[Streetsblog invited Olatunji Oboi Reed, president of Slow Roll Chicago, to share his perspective on our city’s bicycle equity challenges.]
Let me explain why I’m aggressively advocating for bike equity in Chicago.
About ten years ago, when I was 30 years old, I took an extended medical leave from my job at Citibank when work, family and relationship stresses brought on a severe bout of clinical depression. I have struggled with this illness on-and-off since high school.
During this time, I was experiencing a level of emotional pain so intense, an escape route was the only thing I could think about. One day, as I sat on my couch in Chatham, crying in the dark, I summoned the will to explore an alternative to taking my own life.
A few years before, when I was living in Champaign, my dear friend Ogunsola Hammond Carter sold me a green Diamondback mountain bike for about $50. After I moved back to Chicago, I hardly ever rode the bike. However, during my moment of crisis, I felt my final option was to try bicycling as a healthy escape from my pain.
I got up and went next door to my mother’s house, where the bike sat in the basement with two flat tires, covered in dust and badly in need of a tune up. I resolved to take the Diamondback to John’s Hardware & Bicycle Shop for repairs, then go for a ride and see what happened.
Early in the morning on a beautiful summer Saturday, I put the now-rideable bike in the trunk of my car and drove to 63rd Street Beach. I walked the bike to the trail, took a deep breath and started to ride.
Soon, I noticed the tranquil beach and the waves rhythmically crashing on the sand. I started to play hide and seek with the sun, as I pedaled by the trees along the trail. The rustling leaves sang a song to me, drowning out the negativity in my head. I was smiling for the first time in months.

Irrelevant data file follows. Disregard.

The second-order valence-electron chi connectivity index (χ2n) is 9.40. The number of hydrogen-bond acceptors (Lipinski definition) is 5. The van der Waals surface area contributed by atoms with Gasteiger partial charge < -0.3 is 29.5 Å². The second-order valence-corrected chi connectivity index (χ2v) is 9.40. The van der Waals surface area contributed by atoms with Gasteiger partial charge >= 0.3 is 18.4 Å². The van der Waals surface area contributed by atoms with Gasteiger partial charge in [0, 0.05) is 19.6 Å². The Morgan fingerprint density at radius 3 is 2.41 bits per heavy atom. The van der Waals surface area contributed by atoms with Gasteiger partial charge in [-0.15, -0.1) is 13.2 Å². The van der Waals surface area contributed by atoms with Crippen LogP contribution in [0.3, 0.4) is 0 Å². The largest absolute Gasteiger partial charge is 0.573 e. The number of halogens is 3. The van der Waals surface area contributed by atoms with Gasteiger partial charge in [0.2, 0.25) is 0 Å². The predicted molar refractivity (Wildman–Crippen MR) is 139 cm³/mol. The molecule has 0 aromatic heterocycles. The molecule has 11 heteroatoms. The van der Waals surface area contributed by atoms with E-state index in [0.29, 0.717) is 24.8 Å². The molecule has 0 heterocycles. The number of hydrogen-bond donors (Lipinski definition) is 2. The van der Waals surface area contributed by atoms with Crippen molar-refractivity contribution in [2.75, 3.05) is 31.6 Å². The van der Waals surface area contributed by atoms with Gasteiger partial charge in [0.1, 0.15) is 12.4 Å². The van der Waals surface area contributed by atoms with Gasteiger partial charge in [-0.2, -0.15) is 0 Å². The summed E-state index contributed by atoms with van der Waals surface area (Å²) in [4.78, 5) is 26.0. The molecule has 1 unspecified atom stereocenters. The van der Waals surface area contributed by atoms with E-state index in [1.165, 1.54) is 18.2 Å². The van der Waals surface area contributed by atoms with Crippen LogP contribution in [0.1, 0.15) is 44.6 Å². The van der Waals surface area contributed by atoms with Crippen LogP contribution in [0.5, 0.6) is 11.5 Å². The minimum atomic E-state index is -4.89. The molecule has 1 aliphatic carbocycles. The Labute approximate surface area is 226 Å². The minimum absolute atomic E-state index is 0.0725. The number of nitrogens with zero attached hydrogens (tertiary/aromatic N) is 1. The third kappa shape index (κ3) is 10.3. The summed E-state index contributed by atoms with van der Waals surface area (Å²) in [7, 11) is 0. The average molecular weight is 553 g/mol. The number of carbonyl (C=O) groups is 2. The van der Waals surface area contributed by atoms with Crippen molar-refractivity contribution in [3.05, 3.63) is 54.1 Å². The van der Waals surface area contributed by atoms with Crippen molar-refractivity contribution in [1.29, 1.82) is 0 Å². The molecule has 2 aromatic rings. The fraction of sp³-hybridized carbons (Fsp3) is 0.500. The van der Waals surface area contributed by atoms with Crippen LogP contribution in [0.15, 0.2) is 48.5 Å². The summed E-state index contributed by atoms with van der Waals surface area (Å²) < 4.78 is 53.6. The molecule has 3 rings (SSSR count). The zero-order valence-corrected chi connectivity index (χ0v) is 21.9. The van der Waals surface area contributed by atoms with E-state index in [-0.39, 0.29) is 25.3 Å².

I began to take note of other Black people on the trail, enjoying themselves, walking and running and biking. Feeling a newfound desire to connect with other people, I would sometimes look up from my handlebars and make eye contact with a fellow brother or sister on the trail. I was a bit surprised to find that, every single time, I was greeted with a head nod, a warm smile, or a friendly “How you doing brother?” I no longer felt alone.
I had found the respite from my pain that I so desperately needed. Over the next several weeks, I rode as often as I could. It was still a struggle to find the will to get out of bed each day and do basic things like showering and eating, but I pushed through. Each ride gave me more energy to address my problems.
After ignoring my depression for nearly two decades, I decided to do something about it. I began seeing a therapist and started a regimen of medication. Eventually, I returned to work.
I continued to struggle with this mental illness, and it sometimes got the best of me, but I no longer considered suicide. Along with counseling, diet, yoga, and spending time with family and friends, biking is still my one of my greatest weapons against depression.